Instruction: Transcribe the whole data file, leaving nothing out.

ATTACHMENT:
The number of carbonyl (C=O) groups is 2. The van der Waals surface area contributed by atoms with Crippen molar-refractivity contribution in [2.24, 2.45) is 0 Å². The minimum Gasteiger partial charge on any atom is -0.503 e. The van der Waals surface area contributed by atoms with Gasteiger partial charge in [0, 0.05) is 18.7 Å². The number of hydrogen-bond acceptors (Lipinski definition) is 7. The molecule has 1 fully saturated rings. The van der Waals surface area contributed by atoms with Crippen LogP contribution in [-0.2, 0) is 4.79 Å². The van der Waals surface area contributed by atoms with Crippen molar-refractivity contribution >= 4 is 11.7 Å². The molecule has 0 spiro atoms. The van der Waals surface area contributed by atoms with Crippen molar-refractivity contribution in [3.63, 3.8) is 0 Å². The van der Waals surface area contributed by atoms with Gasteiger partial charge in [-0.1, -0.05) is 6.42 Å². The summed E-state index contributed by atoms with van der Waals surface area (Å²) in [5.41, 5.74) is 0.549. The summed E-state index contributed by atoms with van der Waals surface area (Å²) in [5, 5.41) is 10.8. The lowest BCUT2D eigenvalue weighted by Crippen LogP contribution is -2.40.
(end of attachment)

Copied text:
The number of carbonyl (C=O) groups is 2. The van der Waals surface area contributed by atoms with Crippen molar-refractivity contribution in [2.24, 2.45) is 0 Å². The minimum Gasteiger partial charge on any atom is -0.503 e. The van der Waals surface area contributed by atoms with Gasteiger partial charge in [0, 0.05) is 18.7 Å². The number of hydrogen-bond acceptors (Lipinski definition) is 7. The molecule has 1 fully saturated rings. The van der Waals surface area contributed by atoms with Crippen LogP contribution in [-0.2, 0) is 4.79 Å². The van der Waals surface area contributed by atoms with Crippen molar-refractivity contribution >= 4 is 11.7 Å². The molecule has 0 spiro atoms. The van der Waals surface area contributed by atoms with Crippen molar-refractivity contribution in [3.63, 3.8) is 0 Å². The van der Waals surface area contributed by atoms with Gasteiger partial charge in [-0.1, -0.05) is 6.42 Å². The summed E-state index contributed by atoms with van der Waals surface area (Å²) in [5.41, 5.74) is 0.549. The summed E-state index contributed by atoms with van der Waals surface area (Å²) in [5, 5.41) is 10.8. The lowest BCUT2D eigenvalue weighted by Crippen LogP contribution is -2.40.